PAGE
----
The Green Season
A dynamic collection of essays and reportage, The Green Season illustrates daily life in Costa Rica, a tiny Central American nation dedicated to peace and teeming with tropical life. With his trademark humor and observation, Robert Isenberg describes the people, culture, and biodiversity that make Costa Rica so unique—from a centuries-old indigenous ceremony to a remote jungle crisscrossed by crocodile-filled canals. Isenberg explores the country head-on, fighting his way through San José traffic, mingling with venomous snakes, and even making a cameo in an epic soccer film at the height of World Cup fever. Richly detailed and tenderly written, The Green Season is one expat’s love letter to his adoptive homeland.
“In another era, Isenberg would have been striding the Hindu Kush as a solo adventurer on the Great Game, perhaps; or, like Lawrence of Arabia, following a Bedouin tribe in the Sahara; or, like my hero, William Dampier, setting off across the ‘flat’ horizon to chronicle the discoveries of uncharted lands. And we would have seen all these things through his eyes, been thoroughly bewitched by them and even tempted to follow in his footsteps. At the same time, Isenberg is very much a writer of today. He visits places that many of us are familiar with, but uncovers secrets, stories and anecdotes about them that most of us would ignore, overlook or miss entirely.” – Caroline Kennedy, Author of How the English Establishment Framed Stephen Ward
The Archipelago: A Balkan Passage
What ever happened to Yugoslavia? Thirteen years after the cease-fire, writer Robert Isenberg explores five countries by bus, bike, and foot, to see what has become of these countries once crippled by genocidal war and largely forgotten by the American consciousness. He discovers tense borders, active minefields, secret tunnels, and cities scarred by artillery but also proud peoples quietly struggling to survive in the New Europe. The Archipelago is an epic story of violence and courage, war and peace, set against the breathtaking landscape of the Balkan Peninsula.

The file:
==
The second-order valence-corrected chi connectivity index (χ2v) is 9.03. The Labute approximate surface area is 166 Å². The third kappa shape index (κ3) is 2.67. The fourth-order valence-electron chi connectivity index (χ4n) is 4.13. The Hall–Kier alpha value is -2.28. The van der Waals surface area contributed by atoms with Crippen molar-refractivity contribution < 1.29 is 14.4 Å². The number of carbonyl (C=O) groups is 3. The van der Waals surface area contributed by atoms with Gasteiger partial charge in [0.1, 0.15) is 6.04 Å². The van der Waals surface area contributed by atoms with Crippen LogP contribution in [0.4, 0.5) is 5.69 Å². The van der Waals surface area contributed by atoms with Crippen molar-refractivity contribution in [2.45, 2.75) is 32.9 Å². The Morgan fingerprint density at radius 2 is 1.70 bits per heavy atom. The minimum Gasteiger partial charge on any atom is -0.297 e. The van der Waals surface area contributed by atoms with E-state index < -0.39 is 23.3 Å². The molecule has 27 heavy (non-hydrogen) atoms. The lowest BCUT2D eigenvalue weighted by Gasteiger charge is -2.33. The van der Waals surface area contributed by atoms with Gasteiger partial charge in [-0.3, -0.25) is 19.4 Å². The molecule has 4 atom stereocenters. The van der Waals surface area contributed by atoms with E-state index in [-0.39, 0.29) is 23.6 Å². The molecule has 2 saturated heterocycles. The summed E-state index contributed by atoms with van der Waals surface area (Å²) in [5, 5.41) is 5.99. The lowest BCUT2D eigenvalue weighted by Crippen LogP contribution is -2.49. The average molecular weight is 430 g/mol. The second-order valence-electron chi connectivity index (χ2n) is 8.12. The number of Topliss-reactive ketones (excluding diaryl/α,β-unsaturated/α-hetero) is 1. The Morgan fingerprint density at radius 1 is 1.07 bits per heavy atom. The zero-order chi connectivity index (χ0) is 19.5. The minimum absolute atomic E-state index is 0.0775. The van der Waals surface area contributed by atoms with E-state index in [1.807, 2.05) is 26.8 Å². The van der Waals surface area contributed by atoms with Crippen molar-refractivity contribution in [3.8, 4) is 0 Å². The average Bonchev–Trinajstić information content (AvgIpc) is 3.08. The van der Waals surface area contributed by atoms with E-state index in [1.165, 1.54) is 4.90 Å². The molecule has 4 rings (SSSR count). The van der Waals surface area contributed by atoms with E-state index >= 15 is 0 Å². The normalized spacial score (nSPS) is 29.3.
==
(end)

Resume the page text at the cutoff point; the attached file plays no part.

“In the spirit of Paul Theroux, Robert Isenberg takes us on an informative, spirited and sometimes comic journey into the heart of the Balkans. You can’t finish this book without being moved by the landscape, the culture, and especially, the people Isenberg encounters along the way. With the skill of a master storyteller, he creates a narrative that’s hard to put down, and when you’re finished, you are closer to understanding this ‘nervous string’ of countries.” — Sheryl St. Germain
“Isenberg is a warm and witty travel companion. He is quick to chuckle at his own misadventures… The Archipelago combines the best of the travel-writing, history and personal-memoir genres. It’s a journey not to be missed.” — Kristofer Collins, Pittsburgh Magazine
“A fresh work of travel writing, a sort of intellectual pilgrimage… the descriptions of the various cities and countries are painted with slow strokes, building a complete and individual image that the reader can understand… Isenberg takes his cues from the people, passing along a palpable optimism that kept me reading to the last inspiring note.” — Caleb Tankersley, New Pages
Journeying by foot, train, boat and bicycle, Robert Isenberg chronicles the sights and sounds of four continents, from windswept outback to teeming megacities. Here we meet drifters, cavaliers, streetwalkers and saints, observed with the eye of a journalist and the soul of a playwright. Written over the course of a decade, Wander celebrates the global family, in all its horror and beauty.
The Mysterious Tongue of Dr. Vermilion